51 2014 Adrian Boucher 51 Visions and Forces Driving EC I For entrepreneurs, their financial backers and marketing professionals, e-commerce represented an extraordinary opportunity to return far above normal returns on investment based on:  Worldwide access to consumers  New marketing communications technologies that were universal, inexpensive and powerful  Ability to segment market  First mover advantages – by building in switching costs  Network effects (the more connections to the network, the greater the value of the network)

52 2014 Adrian Boucher 52 How to Burn Money… E-commerce Phase 1 E-commerce Phase 2 begins

53 2014 Adrian Boucher 53 e-commerce II: 2001-2012 Crash in stock market values for e-commerce companies throughout 2000 marks end of e-commerce I period Reasons for crash:  Run-up in technology stocks due to enormous information technology capital expenditure of firms rebuilding their internal business systems to withstand Y2K (FUD)  Telecommunications industry had built excess capacity in high-speed fibre optic networks  1999 Christmas season provided less sales growth than anticipated and demonstrated e-commerce was not easy (e.g.  Valuations of and technology companies had risen so high supporters were questioning whether earnings could justify the prices of the shares.

54 2014 Adrian Boucher 54 e-commerce Today E-commerce I a stunning technological success E-commerce I a mixed success from a business perspective Many visions developed during E-commerce I not fulfilled  Economists’ visions of “friction-free” commerce and Bertrand model of extreme market efficiency (perfect competition) not entirely realised  Entrepreneurs and venture capitalists’ visions have not materialised exactly as predicted either  Massive growth of Social Networking sites (SNS) and Social Marketing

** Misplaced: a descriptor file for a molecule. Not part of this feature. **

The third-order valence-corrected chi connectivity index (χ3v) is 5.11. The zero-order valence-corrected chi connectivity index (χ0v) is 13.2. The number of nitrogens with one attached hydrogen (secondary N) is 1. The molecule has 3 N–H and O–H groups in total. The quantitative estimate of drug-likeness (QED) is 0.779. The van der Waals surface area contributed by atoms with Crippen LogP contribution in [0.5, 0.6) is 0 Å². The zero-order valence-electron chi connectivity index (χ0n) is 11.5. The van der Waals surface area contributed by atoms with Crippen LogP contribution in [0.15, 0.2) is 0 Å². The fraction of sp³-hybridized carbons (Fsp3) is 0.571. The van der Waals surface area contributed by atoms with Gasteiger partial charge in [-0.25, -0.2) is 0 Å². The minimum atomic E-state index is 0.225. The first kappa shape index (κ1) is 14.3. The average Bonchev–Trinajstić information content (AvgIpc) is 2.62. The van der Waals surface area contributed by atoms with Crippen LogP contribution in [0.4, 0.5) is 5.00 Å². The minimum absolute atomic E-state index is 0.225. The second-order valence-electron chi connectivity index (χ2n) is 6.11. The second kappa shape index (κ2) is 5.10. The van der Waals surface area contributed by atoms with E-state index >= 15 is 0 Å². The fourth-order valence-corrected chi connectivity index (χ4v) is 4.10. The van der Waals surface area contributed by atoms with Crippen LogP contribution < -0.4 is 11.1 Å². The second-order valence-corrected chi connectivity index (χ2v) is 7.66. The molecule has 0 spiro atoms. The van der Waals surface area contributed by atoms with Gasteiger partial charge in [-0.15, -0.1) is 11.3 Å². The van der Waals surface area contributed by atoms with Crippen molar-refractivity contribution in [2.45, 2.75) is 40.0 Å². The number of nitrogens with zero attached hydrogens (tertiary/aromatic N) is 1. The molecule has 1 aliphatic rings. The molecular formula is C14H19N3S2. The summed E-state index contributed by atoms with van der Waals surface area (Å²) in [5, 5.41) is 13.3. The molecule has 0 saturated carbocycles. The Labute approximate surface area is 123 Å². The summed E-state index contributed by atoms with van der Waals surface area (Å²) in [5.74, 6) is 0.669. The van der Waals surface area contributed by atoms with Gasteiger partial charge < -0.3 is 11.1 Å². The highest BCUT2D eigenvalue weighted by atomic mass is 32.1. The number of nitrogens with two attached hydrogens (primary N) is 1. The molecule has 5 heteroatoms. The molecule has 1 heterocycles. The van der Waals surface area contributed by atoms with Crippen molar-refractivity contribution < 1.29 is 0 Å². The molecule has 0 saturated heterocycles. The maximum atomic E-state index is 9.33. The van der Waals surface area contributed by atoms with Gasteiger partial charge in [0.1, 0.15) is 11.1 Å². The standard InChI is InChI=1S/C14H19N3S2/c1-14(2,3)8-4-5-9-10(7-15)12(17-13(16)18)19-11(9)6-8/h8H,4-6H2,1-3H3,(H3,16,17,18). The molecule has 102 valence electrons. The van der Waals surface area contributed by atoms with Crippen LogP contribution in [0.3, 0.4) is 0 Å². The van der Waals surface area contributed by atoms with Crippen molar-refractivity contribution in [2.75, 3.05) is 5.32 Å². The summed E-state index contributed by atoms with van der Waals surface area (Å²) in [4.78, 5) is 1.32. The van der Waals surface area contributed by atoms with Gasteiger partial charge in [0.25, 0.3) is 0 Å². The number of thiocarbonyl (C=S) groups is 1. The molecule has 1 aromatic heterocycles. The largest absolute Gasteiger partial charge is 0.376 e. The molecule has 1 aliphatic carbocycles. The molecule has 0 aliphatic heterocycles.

55 2014 Adrian Boucher 55 Comparison of Phase I and Phase II Source: Laudon & Traver

56 2014 Adrian Boucher Characteristics of 1 st and 2 nd Waves

57 2014 Adrian Boucher 57 Additional Information: Jan 2014 “Credit Crunch” - probably started September 2007 ALL countries affected – some more than others US, UK and Europe most exposed (particularly Spain, Ireland, Italy, Greece, Portugal) China, Japan, rest of Asia, India showed rapid slowing of economic growth; China has recovered somewhat; Japan still not buoyant. Latest figures from China suggest some recovery Africa - Zimbabwe (inflation reached 2200m% p.a.), other countries in trouble, but massive growth potential South American growth slowing (especially Brazil) Cause: sub-prime lending; excessive price bubbles (housing and other consumption financed through rising asset prices) Current effect: Absence of credit from banks, etc.